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CockroachDB on Kubernetes | Kubernetes Deployment Explained | Multi-Region Kubernetes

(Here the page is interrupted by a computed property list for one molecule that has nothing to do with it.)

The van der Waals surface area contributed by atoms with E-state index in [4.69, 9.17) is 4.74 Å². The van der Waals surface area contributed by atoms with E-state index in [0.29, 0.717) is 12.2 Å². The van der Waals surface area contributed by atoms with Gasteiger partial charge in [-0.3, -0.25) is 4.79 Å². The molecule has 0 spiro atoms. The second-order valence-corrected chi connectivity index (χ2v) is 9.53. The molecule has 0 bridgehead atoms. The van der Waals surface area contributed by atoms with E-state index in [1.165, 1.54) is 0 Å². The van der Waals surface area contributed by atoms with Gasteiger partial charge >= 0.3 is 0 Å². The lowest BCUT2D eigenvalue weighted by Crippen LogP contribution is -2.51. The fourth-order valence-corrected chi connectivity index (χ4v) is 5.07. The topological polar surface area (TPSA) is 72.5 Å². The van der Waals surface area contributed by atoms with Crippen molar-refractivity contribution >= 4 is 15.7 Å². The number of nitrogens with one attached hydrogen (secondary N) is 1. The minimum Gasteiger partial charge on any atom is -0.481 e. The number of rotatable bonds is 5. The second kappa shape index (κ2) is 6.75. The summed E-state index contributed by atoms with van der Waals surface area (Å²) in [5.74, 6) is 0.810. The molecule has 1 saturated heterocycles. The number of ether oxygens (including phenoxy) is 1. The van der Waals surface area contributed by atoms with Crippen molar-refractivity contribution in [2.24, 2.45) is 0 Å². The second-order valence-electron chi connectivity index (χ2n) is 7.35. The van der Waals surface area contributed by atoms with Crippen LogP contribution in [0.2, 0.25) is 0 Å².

CockroachDB chose to run CockroachCloud, our database as a service, on Kubermetes. It was not an easy decision for a lot of reasons and this video will expain how we deploy Kubernetes across single and multiple regions. 00:00 1:28 The origin of CockroachCloud 4:10 Kubernetes vs Borg 5:40 Kubernetes Skepticism (the networking stack is scary!) 6:50 Fitting Kubernetes into our use case 7:50 Powerful automation primitives of Kubernetes 9:13 Single region Kubernetes vs Multi-Region Kubernetes 14:08 Why CockroachDB chose Kubernetes Let’s summarize the situation. Google has used container orchestration for a long time and is very successful with the technology. There are two main benefits: 1. Efficient use of compute, when you are running a suite of heterogeneous services, via binpacking. 2. Solid automation primitives, which allow software engineers and SREs to think in terms of applications, not machines. 1 doesn’t benefit Cockroach Labs at all. "2" benefits Cockroach Labs a lot. On the other hand, Kubernetes is complicated, increasing cognitive load. Specifically, the networking stack is the main piece of complexity the SRE team worries about. What to do? We feel right now that the benefits of using Kubernetes outweigh the complexity costs. By using Kubernetes, we hope to create a highly orchestrated managed service, which will free us up to do interesting work on the reliability and efficiency of CockroachDB itself. There are also some benefits to Kubernetes that we haven’t covered in detail here, such as the fact that it provides a cross-cloud abstraction (Managed CockroachDB is already available for GCP and AWS), and the fact that many of our existing enterprise customers (not Managed CockroachDB customers) use it to deploy CockroachDB to their private datacenters. We are building out Managed CockroachDB on Kubernetes now and plan to launch it later this year. The SRE team at Cockroach Labs has an open headcount. If working at a startup that builds a super cool distributed database interests you, consider working with us! A parting thought Why is Kubernetes networking so complicated? One reason is the requirement that each pod has its own IP address, which is needed for efficient binpacking (without requiring application level changes from Kubernetes users). Funnily enough, this requirement doesn’t do Managed CockroachDB any good, since we always run a single CockroachDB instance on each VM. This makes me wonder how many users choose Kubernetes for binpacking vs. for automation primitives vs. for both. In this brave new world of cheap public cloud elastic compute and managed Kubernetes offerings, do many users choose Kubernetes only for the automation primitives? If so, could the networking stack be made even simpler for those users? --------------------------------------------------------------------------------------------------------------------------- What makes a database Kubernetes native? How to orchestrate a single regionKubernetes cluster: How to orchestrate a multi-region Kubernetes cluster: Free Kubernetes Tutorials: CockroachDB on Kubernetes: Community Slack: